18 of us, composed of 12 men and 6 women started off (and finished) at quite a pace with the fit road bike team at the front. We were given a detailed map book and directions on sheets of A4 paper, however most seemed happy to just follow the crowd in the hope that the person at the front had read the directions and knew where they were going. Mike's work mates were going to follow us for the first 20 or so miles - but apparently they couldn't keep up with the pace! Mike and I were in the middle of the group with Eddy the brewer, Alice the army doctor and Jo ..I think. As Mike knows Cornwall like the back of his hand we got to the first coffee stop quite easily, to find that the group at the front had taken the wrong turn and gone down a big hill the wrong way adding about 10 miles to their trip!
Mike met up with some of his office and cycling mates - pictured left, then we pressed on through Redruth (although not necessarily the way DA had planned) to a lunch stop near Truro. There were some quite steep hills and Mike and I had totally different approaches to them. I get out of my saddle at when coming into the hill, cycle as far as I can like that then sit down and use a low gear to slowly get to the top, whereas Mike stays in quite a high gear all the way and is out of the saddle most of the time. I think my way is best!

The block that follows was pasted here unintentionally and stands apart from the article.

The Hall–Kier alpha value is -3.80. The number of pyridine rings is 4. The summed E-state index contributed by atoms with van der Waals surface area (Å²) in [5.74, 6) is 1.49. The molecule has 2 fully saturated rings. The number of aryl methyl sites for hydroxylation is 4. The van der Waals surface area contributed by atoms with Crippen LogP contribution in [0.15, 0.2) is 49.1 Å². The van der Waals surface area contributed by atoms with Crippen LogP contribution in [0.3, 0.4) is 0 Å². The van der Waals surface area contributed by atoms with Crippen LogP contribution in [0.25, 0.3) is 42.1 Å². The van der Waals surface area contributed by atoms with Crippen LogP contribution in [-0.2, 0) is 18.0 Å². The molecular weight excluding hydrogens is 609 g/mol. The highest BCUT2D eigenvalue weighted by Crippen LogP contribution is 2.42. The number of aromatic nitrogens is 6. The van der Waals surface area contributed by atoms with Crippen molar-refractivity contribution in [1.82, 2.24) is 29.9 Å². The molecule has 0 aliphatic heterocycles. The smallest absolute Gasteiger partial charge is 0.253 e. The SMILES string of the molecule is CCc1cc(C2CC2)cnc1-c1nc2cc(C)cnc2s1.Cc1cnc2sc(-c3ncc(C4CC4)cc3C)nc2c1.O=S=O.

Later in the day I decided that I didn't fancy trying to keep up with the fast pace of cyclists who seemed to be treating it like a race or endurance test from the start, so I dropped back a bit, and had my own Mars bar and pee stop before continuing on the A38 dual carriageway to Liskeard on my own, passing the turn off to the town as told and going on to the Premier Inn.

Mike it seems was leading a party of the 'fast team' and ended up going into Liskeard and getting a bit lost! Although one reason for this was that Lewis, our youngest and fittest member of the team had taken the wrong turn, and he thought they ought to follow him. Lesson for the day "more haste less speed".
The hotel was ok, although a bit noisy next to the road when you had the windows open. I was sharing a room with my brother probably for the first time in 30 years. We had hearty meals and a drink or two, although most of the team at that stage seem to be opting for soft drinks.